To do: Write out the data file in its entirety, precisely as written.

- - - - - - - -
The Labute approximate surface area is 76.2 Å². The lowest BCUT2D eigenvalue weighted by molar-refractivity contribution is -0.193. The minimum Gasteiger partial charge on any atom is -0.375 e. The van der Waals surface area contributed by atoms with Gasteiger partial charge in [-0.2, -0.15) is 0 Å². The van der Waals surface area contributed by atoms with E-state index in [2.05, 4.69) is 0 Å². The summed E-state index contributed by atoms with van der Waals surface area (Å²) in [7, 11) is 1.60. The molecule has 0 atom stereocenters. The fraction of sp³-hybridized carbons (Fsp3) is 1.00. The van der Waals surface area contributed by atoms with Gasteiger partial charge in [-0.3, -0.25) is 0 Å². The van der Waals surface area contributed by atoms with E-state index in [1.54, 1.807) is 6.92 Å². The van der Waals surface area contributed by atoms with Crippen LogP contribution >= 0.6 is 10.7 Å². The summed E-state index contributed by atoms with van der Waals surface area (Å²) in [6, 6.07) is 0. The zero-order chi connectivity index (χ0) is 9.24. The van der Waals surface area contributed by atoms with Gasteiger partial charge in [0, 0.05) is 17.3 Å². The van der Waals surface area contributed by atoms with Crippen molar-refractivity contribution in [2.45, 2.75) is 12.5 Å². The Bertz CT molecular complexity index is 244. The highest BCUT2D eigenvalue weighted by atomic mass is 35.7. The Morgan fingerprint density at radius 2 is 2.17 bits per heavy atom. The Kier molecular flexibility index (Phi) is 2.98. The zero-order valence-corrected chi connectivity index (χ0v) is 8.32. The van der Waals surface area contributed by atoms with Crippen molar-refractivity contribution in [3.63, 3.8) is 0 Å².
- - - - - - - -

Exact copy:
The Labute approximate surface area is 76.2 Å². The lowest BCUT2D eigenvalue weighted by molar-refractivity contribution is -0.193. The minimum Gasteiger partial charge on any atom is -0.375 e. The van der Waals surface area contributed by atoms with Gasteiger partial charge in [-0.2, -0.15) is 0 Å². The van der Waals surface area contributed by atoms with E-state index in [2.05, 4.69) is 0 Å². The summed E-state index contributed by atoms with van der Waals surface area (Å²) in [7, 11) is 1.60. The molecule has 0 atom stereocenters. The fraction of sp³-hybridized carbons (Fsp3) is 1.00. The van der Waals surface area contributed by atoms with Gasteiger partial charge in [-0.3, -0.25) is 0 Å². The van der Waals surface area contributed by atoms with E-state index in [1.54, 1.807) is 6.92 Å². The van der Waals surface area contributed by atoms with Crippen LogP contribution >= 0.6 is 10.7 Å². The summed E-state index contributed by atoms with van der Waals surface area (Å²) in [6, 6.07) is 0. The zero-order chi connectivity index (χ0) is 9.24. The van der Waals surface area contributed by atoms with Gasteiger partial charge in [0, 0.05) is 17.3 Å². The van der Waals surface area contributed by atoms with Crippen molar-refractivity contribution in [2.45, 2.75) is 12.5 Å². The Bertz CT molecular complexity index is 244. The highest BCUT2D eigenvalue weighted by atomic mass is 35.7. The Morgan fingerprint density at radius 2 is 2.17 bits per heavy atom. The Kier molecular flexibility index (Phi) is 2.98. The zero-order valence-corrected chi connectivity index (χ0v) is 8.32. The van der Waals surface area contributed by atoms with Crippen molar-refractivity contribution in [3.63, 3.8) is 0 Å².